Data collected up through the end of 2012 indicates that 89,000 digital screens were in operation at that time, which means that we’re well over the 90,000 mark now. 2012 was another blockbuster year for installations, as shown in the charts below. The impact on the future of 35mm film prints is substantial.
Worldwide Digital Screen Growth from 2005-2012
Remaining Digital Screen Growth Worldwide
Latin America has been the region receiving special attention lately, where the regional count of digital screens doubled this past year. This growth primarily took place in Mexico, where the major circuits Cinepolis and Cinemex engaged in a rapid conversion of screens this past year. Growth in South America continued to be slow in 2012, although with the passage of a 5-year moratorium on import duties for digital cinema equipment in Brazil, coupled with the implementation of multiple virtual print deals across Latin America, Brazil will lead the way in conversions in South America in 2013. But this deserves perspective. In terms of volume of units sold, the conversion of the remainder of South America will equal one year of new construction in China.
Film has a limited future, and while that future has been cloudy, those clouds may be dissipating. Kodak successfully sold its intellectual property for US$525M in December, a sum that met the covenants of financial entities to bring Kodak out of bankruptcy. That event was scheduled to take place this month, but word on the street is that it will be delayed until June. It was reported that Kodak raised less than it had expected – only 25% of what it hoped – which implies that the new Kodak will be smaller than what was planned. Kodak still operates its massive film plant in Rochester, which was designed to run around the clock. But it appears that the market for film isn’t enough to warrant around the clock operation, creating problems with a tried and true manufacturing process that wasn’t designed for intermittent operation. Studios say that the cost of film print stock has already tripled, and some question their ability to absorb the additional costs past this year.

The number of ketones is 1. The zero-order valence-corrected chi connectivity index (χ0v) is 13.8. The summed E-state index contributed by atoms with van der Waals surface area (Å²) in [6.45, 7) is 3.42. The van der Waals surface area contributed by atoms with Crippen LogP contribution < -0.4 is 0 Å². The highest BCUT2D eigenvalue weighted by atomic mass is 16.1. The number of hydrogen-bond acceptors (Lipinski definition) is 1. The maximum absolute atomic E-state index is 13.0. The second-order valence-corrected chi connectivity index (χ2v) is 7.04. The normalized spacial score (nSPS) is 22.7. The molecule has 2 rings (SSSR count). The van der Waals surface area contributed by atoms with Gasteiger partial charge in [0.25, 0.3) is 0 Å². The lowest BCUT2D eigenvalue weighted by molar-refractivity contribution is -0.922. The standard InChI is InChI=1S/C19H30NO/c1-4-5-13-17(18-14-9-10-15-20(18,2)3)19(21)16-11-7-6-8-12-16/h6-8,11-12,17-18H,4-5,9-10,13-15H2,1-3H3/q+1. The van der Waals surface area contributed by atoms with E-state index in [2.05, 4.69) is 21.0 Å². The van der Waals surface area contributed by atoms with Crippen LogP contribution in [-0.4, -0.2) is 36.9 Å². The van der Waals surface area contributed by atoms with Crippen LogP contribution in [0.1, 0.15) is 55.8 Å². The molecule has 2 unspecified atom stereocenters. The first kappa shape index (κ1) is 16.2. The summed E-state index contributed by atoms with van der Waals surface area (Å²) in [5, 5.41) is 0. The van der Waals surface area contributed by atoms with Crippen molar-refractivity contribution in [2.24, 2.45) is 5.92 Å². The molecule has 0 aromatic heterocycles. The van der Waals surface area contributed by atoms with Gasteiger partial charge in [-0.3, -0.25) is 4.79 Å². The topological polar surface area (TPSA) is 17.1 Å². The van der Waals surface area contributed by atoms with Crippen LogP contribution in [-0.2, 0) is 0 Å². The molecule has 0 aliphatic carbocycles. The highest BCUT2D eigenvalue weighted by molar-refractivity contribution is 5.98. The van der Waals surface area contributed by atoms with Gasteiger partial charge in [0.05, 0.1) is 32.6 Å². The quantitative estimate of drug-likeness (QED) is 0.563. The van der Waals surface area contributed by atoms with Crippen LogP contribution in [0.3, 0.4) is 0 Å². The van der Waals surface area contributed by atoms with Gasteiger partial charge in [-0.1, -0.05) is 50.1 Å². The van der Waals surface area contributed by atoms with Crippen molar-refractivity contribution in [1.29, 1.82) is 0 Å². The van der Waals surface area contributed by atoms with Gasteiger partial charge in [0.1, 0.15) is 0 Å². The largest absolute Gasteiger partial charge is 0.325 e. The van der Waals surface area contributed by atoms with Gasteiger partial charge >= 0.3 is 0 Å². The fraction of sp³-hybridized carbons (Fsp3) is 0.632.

Film labs are also struggling. In Europe, Technicolor announced its plan to shut down its Pinewood lab outside London end of May. This will cause film prints for Europe to come from Deluxe in the US, and be shipped overseas, adding further to the expense. Shipping costs are already built-in to the cost of film distribution in Latin America, although duplication costs in both Brazil and Argentina, where governments mandate local duplication, could change substantially. Technicolor’s duplication operation in Thailand is also at risk, as Asia’s conversion rate has been substantial. If 35mm film prints remain available after this year, it will be at a cost.